GREEN BAY, Wis. -- No one likes to see a legend linger beyond his time. To many eyes, it appeared the NFL's 2007 season might mark that uncomfortable intersection for Brett Favre.
The Packers' quarterback would turn 38 in October and, despite his protracted decision to return for a 17th campaign, the recent returns suggested he was on the downside. In the previous two seasons, Favre had thrown nine more interceptions than touchdowns (a disturbing first), completed less than 59 percent of his passes and the Green Bay Packers lost 20 of 32 games.
Coach Mike McCarthy, who has been operating in a West Coast offense for nearly two decades, had a startling equation for success: Less Favre Equals More Offense.
And so, McCarthy asked the quarterback who has won more NFL games (160) and produced more touchdown passes (442) and yards (61,655) than anyone in history to trust the system. To repress the seat-of-the-pants sense of urgency that will land him in the Pro Football Hall of Fame and -- now, this is something completely different -- relax.
"Our offense is based on get it out quick," Favre explained last month. "Let our guys do what they do."
Let the Packers' five gifted receivers -- Donald Driver, Greg Jennings, Koren Robinson, James Jones and Ruvell Martin -- catch a ton of short rhythm passes in stride and run the way silver-haired Bill Walsh, the creator of the West Cast offense, envisioned.
Incredibly, the ultimate gridiron gunslinger drank the Kool-Aid. The kill-them-softly regular-season results were spectacular.
• Completed a career-best 66.5 percent of his passes for 4,155 yards.
• Threw for 28 touchdown passes, offset by only 15 interceptions, which led to his best passer rating (95.7) since the Packers won Super Bowl XXXI.
• Averaged 7.8 yards per pass attempt, the best of his career.
And the Packers, left for dead by many, won 13 games and made the playoffs. They will face Seattle in a divisional round game Saturday in Green Bay (4:30 p.m. ET, Fox).
How did it happen?
"Throw it to 'em," Favre said of his receivers, who call themselves the Fab Five. "That says a lot about our receivers. I don't know if it says a lot about me."
Oh, yes it does.
"We've done more spread offense," McCarthy explained. "With that, people do pressure you in situations. So the ball is coming out quicker. The design is throwing more three-step drops than we did last year, maybe more than other parts of his career.
"It helps your completion percentage because you're dealing with a lot higher percentage passing game. You're operating in more of a five-step and three-step drop mentality. You're getting the ball out of your hands, protecting your quarterback because he's not getting hit. So many other positives come off that, and you're putting the ball in your play-makers' hands."
There are dozens of statistics that define the action in the NFL. One that isn't thrown around very often is yards after the catch. For much of 2007, the Packers led the league. That's Yards After Catch, known to aficionados as YAC.
"Ain't that an animal, like a moose?" Robinson asked.
Uh, no. Not the shaggy beast of burden found exclusively in the Himalayans.
"Y-A-C," said Driver, "not Y-A-K. We're all dangerous. No one can stop us."
Essentially, the Packers won this season less because of Favre's arm than the feet of his receivers. Almost half of Favre's 4,155 passing yards -- 2,061 -- came after the catch, according to the Elias Sports Bureau.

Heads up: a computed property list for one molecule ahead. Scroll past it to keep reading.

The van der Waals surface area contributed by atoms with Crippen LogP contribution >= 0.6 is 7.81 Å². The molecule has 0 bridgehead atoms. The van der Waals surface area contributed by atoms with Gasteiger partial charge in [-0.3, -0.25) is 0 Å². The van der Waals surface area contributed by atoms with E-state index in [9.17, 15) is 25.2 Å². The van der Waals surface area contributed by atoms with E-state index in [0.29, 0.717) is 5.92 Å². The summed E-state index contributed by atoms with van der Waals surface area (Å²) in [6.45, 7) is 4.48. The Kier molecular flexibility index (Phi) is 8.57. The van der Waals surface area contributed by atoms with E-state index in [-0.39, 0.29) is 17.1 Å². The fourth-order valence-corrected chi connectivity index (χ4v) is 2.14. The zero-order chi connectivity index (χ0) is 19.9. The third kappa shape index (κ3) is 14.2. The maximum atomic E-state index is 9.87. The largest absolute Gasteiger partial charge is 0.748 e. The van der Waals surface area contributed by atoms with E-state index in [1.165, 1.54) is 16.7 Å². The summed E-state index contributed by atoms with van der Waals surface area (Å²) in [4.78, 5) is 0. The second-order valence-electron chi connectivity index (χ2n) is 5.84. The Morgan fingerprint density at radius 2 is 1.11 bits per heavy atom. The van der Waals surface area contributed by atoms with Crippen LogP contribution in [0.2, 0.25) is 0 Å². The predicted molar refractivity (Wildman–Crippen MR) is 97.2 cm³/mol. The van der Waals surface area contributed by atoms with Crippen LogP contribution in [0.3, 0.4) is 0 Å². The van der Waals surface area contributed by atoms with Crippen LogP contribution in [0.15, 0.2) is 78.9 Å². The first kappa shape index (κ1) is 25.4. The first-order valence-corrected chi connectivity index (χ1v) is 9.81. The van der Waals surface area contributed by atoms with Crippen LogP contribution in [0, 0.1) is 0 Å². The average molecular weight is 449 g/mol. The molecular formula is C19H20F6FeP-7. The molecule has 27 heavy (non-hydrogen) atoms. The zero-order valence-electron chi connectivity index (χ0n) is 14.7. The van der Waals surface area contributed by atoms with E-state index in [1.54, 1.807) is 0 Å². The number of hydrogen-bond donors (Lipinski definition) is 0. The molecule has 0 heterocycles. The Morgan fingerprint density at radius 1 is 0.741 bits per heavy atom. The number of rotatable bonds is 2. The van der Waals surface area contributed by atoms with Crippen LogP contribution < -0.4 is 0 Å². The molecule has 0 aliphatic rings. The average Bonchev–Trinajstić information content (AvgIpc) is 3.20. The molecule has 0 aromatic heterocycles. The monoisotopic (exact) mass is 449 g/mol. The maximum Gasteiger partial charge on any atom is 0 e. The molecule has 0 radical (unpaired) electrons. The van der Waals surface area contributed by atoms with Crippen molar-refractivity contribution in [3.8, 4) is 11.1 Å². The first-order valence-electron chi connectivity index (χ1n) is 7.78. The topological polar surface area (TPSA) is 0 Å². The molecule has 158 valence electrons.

Wide receivers -- we won't mention any names -- are often perceived as, well, less than team players.
"More flamboyant, want the ball, selfish, big mouth, flashy," Robinson said, pausing.
How about soft?
"Soft," he conceded, nodding his head. "But not here!
"We're just hungry. We feel like we don't get the recognition that we deserve, so that just motivates us to do more. We're doing the slants, the looks, the quick passes to get it in our hands so we can make somebody miss, go 80 [yards] or 60 or whatever."
"We see guys catch the ball [on film] and we always scream, 'Why are you going down? Why is he going down?' " Driver said.
It is not a coincidence that each of the Packers' five wideouts played running back or quarterback in high school.
"Every time we touch the ball we pride ourselves on not letting the first guy bring us down," Jones said. "Once you make that first guy miss, there's a lot of yards out there."
Even though Jennings finished with 7.2 yards after the catch, among the league's best averages in that category, each of the Packers' five wide receivers points to Driver as the one with the best moves with the ball in his hands. Driver, who led all Green Bay receivers with 430 total yards after the catch, faces the highest degree of difficulty with the majority of his catches coming across the middle.
"I don't want to toot my own horn, but I'm pretty nice," Robinson said. "But I would say Drive."
Said Driver, "Those are my boys. They're watching out for the old man."
In the absence of a running game, Favre averaged 41 pass attempts in the first six games. First year-running back Ryan Grant carried the ball six times for 27 yards in those first six games, but in the last 10 he rushed 182 times for 929 yards and eight touchdowns. Consequently, Favre averaged 28 pass attempts over that period.
With the defense slicing 75 points off its 2006 total, Favre has had even more support.
"I can only imagine how difficult it is to be a receiver with your back to the defense," Favre said. "Three yards into the defensive backfield and catch it and turn around and start making guys miss and dodge and weave. You've got to have some bravery about you, but you've also got to have skill."
Said Jones, "We get more of the recognition for yards after the catch, but a lot of it has to do with Brett, too."
Favre, at the age of 38, has proven that you can change your stripes after all.
Greg Garber is a senior writer for ESPN.com.